Timeline

A brief overview of the rich history surrounding the Homestead Property

Pre 1636
Grounds were a popular hunting ground used by local Native Americans.
1636
Original 300 acre parcel is settled by Townsend Bishop who is said to have built a “mansion” on the property.
1678
Reverend Allen leases the property to the Nurse Family. Rebecca, her husband Francis, and a few of their 8 children move to the property and begin making vast improvements as well as a very well producing farm.
1692
Rebecca Nurse is accused of practicing witchcraft and is tried and hanged during the Salem Village Witchcraft Hysteria.
1695
After both his mother and father have passed away, Samuel Nurse retains the home and carries out the remainder of the lease.
1775
Francis Nurse (Rebecca’s great grandson) an officer in the local Danvers militia, responds from the Nurse family home to the alarm at Lexington and Concord.
1784
Benjamin Nurse becomes the last Nurse to live on the property as he sells it to Phineas Putnam.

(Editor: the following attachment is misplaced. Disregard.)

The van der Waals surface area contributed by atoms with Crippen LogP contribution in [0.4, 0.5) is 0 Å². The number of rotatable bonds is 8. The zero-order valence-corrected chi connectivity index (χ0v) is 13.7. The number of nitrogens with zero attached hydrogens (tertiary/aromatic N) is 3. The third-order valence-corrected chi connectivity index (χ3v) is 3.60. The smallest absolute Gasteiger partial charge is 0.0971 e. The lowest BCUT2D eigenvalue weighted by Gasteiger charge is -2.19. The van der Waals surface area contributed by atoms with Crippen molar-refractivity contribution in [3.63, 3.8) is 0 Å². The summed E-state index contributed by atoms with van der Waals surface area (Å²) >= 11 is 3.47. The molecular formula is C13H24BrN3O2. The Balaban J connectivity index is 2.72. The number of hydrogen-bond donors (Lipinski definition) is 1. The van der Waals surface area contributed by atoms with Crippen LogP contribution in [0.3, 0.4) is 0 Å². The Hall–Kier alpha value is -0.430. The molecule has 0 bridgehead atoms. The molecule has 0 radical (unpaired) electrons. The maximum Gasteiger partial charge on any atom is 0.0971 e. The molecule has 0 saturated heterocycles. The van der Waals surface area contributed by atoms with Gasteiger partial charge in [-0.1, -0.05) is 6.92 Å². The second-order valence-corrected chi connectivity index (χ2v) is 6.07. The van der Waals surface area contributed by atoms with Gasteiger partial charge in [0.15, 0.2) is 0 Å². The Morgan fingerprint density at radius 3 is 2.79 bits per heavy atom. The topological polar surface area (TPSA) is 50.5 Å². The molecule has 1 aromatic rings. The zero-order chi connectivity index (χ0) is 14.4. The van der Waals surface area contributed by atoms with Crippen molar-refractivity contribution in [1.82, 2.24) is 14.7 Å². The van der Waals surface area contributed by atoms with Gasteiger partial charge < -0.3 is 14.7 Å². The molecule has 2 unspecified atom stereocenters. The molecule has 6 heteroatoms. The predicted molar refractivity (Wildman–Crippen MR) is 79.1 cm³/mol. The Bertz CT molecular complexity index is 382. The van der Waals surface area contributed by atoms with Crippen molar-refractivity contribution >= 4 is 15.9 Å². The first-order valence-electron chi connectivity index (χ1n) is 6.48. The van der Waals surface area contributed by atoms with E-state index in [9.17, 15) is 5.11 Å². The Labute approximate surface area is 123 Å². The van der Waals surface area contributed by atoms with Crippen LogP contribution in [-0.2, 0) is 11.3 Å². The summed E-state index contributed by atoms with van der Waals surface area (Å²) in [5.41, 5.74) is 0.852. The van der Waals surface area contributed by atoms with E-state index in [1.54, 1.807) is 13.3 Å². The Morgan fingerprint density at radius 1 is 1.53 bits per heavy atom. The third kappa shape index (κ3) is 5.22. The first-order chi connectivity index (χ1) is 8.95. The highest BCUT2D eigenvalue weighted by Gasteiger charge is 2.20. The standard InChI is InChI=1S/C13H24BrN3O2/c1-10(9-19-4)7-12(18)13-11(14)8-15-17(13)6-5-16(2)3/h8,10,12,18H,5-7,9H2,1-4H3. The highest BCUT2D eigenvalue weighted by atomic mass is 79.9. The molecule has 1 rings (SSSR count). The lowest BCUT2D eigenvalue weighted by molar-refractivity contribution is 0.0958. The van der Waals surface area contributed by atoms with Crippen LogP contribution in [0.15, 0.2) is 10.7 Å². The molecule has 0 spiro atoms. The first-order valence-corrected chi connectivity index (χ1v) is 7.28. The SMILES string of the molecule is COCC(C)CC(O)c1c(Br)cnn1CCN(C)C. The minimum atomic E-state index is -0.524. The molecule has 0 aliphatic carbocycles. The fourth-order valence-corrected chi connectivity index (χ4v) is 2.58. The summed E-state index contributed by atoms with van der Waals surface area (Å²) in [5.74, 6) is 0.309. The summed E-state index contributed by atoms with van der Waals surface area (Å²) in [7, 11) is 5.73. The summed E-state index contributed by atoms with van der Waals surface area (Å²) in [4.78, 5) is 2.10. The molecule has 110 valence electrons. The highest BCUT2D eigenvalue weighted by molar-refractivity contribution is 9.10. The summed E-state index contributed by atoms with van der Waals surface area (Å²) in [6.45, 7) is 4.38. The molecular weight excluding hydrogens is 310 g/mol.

1908
Salem Local Sarah Hunt campaigns and fundraises to purchase the Nurse homestead with the intent to preserve it as a museum. It is given over to the Rebecca Nurse Memorial Association
1909
The Nurse Home is historically restored by Joseph Everett Chandler, the same architect who also restored such properties as the Paul Revere House and the House of Seven Gables.
1926
The home is turned over to SPNEA, the Society for the Preservation of New England Antiquities (Now known as Historic New England).
1981
Danvers Alarm List CO purchases the Rebecca Nurse Homestead and continues to run and maintain the property.

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